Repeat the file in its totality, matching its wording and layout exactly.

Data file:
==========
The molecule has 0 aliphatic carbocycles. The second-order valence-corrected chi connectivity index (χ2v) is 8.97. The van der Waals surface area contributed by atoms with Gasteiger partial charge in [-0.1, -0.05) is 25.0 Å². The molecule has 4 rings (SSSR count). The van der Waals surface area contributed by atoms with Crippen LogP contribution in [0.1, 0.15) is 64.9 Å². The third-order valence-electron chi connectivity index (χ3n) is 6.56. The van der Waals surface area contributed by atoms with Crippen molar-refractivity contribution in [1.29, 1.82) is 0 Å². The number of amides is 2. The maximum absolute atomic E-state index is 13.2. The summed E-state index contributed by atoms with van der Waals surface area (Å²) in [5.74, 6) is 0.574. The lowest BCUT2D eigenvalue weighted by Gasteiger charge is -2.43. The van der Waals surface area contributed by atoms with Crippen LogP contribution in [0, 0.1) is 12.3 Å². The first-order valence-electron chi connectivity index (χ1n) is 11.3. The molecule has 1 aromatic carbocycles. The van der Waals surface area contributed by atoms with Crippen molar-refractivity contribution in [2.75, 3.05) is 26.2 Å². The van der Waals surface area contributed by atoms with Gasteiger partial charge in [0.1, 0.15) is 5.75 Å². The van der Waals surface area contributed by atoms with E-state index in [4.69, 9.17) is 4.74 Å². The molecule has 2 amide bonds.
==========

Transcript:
The molecule has 0 aliphatic carbocycles. The second-order valence-corrected chi connectivity index (χ2v) is 8.97. The van der Waals surface area contributed by atoms with Gasteiger partial charge in [-0.1, -0.05) is 25.0 Å². The molecule has 4 rings (SSSR count). The van der Waals surface area contributed by atoms with Crippen LogP contribution in [0.1, 0.15) is 64.9 Å². The third-order valence-electron chi connectivity index (χ3n) is 6.56. The van der Waals surface area contributed by atoms with Crippen molar-refractivity contribution in [1.29, 1.82) is 0 Å². The number of amides is 2. The maximum absolute atomic E-state index is 13.2. The summed E-state index contributed by atoms with van der Waals surface area (Å²) in [5.74, 6) is 0.574. The lowest BCUT2D eigenvalue weighted by Gasteiger charge is -2.43. The van der Waals surface area contributed by atoms with Crippen LogP contribution in [0, 0.1) is 12.3 Å². The first-order valence-electron chi connectivity index (χ1n) is 11.3. The molecule has 1 aromatic carbocycles. The van der Waals surface area contributed by atoms with Crippen molar-refractivity contribution in [2.75, 3.05) is 26.2 Å². The van der Waals surface area contributed by atoms with Gasteiger partial charge in [0.1, 0.15) is 5.75 Å². The van der Waals surface area contributed by atoms with E-state index in [4.69, 9.17) is 4.74 Å². The molecule has 2 amide bonds.